This compilation of synonyms and subsidiary features may not be comprehensive. Features are organized into four major categories: Cones, Craters, Domes, and Thermal Features. Synonyms of features appear indented below the primary name. In some cases additional feature type, elevation, or location details are provided.


Metrogoon Lake


Feature Name Feature Type Elevation Latitude Longitude
Eastern Mound Stratovolcano
Eickelberg Peak Stratovolcano 1094 m
Finch, Mount Stratovolcano 477 m 54° 40' 0" N 164° 22' 0" W
Neptune Cone Stratovolcano
Nick's Cone Cone
Turquoise Cone Stratovolcano


Feature Name Feature Type Elevation Latitude Longitude
Pyro Hill Maar

Photo Gallery

This 1974 view shows part of the interior of Fisher caldera on Unimak Island in the eastern Aleutian Islands. Fisher is an 11 x 18 km caldera that formed about 9100 years ago during the eruption of compositionally zoned ash flows that overtopped topographic barriers more than 500 m in elevation. The caldera contains two large lakes and a smaller lake that drains through a notch in the south caldera rim. There has been one poorly documented historical eruption from Fisher in 1826.

Photo by Tom Miller, 1974 (U.S. Geological Survey).

Smithsonian Sample Collections Database

The following 11 samples associated with this volcano can be found in the Smithsonian's NMNH Department of Mineral Sciences collections. Catalog number links will open a window with more information.

Catalog Number Sample Description
NMNH 117233-174 Pumice
NMNH 117233-175 Pumice
NMNH 117233-176 Pumice
NMNH 117233-177 Bomb
NMNH 117233-178 Tuff
NMNH 117233-179 Pumice
NMNH 117233-181 Pumice
NMNH 117233-182 Glass
NMNH 117233-185 Pumice
NMNH 117233-186 Obsidian
NMNH 117233-187 Obsidian

Affiliated Sites

Large Eruptions of Fisher Information about large Quaternary eruptions (VEI >= 4) is cataloged in the Large Magnitude Explosive Volcanic Eruptions (LaMEVE) database of the Volcano Global Risk Identification and Analysis Project (VOGRIPA).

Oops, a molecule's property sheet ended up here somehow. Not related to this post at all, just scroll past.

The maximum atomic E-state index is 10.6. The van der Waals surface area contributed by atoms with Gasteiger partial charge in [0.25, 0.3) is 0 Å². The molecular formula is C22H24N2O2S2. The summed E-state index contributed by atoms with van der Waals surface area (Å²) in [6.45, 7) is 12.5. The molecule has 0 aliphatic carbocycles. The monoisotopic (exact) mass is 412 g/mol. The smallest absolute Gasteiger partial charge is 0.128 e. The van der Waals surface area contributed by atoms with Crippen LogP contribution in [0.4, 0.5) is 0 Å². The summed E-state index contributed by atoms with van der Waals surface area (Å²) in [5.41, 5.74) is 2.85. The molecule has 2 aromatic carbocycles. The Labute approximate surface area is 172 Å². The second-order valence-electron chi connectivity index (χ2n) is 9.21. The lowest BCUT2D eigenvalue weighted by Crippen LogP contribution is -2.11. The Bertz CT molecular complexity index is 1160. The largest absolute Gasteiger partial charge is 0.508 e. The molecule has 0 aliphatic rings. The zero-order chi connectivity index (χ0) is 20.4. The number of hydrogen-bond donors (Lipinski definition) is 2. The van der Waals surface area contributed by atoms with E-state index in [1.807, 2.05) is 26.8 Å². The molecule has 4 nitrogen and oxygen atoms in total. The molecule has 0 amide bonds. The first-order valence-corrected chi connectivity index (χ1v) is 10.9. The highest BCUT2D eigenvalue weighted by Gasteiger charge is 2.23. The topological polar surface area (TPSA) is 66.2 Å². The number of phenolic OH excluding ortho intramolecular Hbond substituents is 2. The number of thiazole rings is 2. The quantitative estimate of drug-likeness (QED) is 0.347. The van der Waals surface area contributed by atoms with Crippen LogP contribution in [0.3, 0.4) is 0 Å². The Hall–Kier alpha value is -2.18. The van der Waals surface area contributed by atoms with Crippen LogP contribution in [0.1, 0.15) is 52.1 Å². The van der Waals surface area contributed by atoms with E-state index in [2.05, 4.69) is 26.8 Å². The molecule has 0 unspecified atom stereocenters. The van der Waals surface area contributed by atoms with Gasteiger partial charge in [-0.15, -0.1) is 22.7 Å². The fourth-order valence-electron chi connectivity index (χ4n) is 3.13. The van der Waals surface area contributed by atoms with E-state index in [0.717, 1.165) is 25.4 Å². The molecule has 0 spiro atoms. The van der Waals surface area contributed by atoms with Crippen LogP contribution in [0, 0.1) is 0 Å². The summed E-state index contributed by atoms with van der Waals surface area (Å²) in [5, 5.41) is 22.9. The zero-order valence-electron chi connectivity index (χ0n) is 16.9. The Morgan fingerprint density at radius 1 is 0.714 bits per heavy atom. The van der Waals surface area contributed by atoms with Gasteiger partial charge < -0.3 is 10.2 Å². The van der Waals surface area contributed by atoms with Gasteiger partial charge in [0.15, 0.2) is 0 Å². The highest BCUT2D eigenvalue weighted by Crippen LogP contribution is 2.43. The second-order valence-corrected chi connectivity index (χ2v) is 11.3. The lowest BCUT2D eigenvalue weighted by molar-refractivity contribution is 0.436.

WOVOdat WOVOdat is a database of volcanic unrest; instrumentally and visually recorded changes in seismicity, ground deformation, gas emission, and other parameters from their normal baselines. It is sponsored by the World Organization of Volcano Observatories (WOVO) and presently hosted at the Earth Observatory of Singapore.
EarthChem EarthChem develops and maintains databases, software, and services that support the preservation, discovery, access and analysis of geochemical data, and facilitate their integration with the broad array of other available earth science parameters. EarthChem is operated by a joint team of disciplinary scientists, data scientists, data managers and information technology developers who are part of the NSF-funded data facility Integrated Earth Data Applications (IEDA). IEDA is a collaborative effort of EarthChem and the Marine Geoscience Data System (MGDS).
MODVOLC - HIGP MODIS Thermal Alert System Using infrared satellite Moderate Resolution Imaging Spectroradiometer (MODIS) data, scientists at the Hawai'i Institute of Geophysics and Planetology, University of Hawai'i, developed an automated system called MODVOLC to map thermal hot-spots in near real time. For each MODIS image, the algorithm automatically scans each 1 km pixel within it to check for high-temperature hot-spots. When one is found the date, time, location, and intensity are recorded. MODIS looks at every square km of the Earth every 48 hours, once during the day and once during the night, and the presence of two MODIS sensors in space allows at least four hot-spot observations every two days. Each day updated global maps are compiled to display the locations of all hot spots detected in the previous 24 hours. There is a drop-down list with volcano names which allow users to 'zoom-in' and examine the distribution of hot-spots at a variety of spatial scales.
MIROVA Middle InfraRed Observation of Volcanic Activity (MIROVA) is a near real time volcanic hot-spot detection system based on the analysis of MODIS (Moderate Resolution Imaging Spectroradiometer) data. In particular, MIROVA uses the Middle InfraRed Radiation (MIR), measured over target volcanoes, in order to detect, locate and measure the heat radiation sourced from volcanic activity.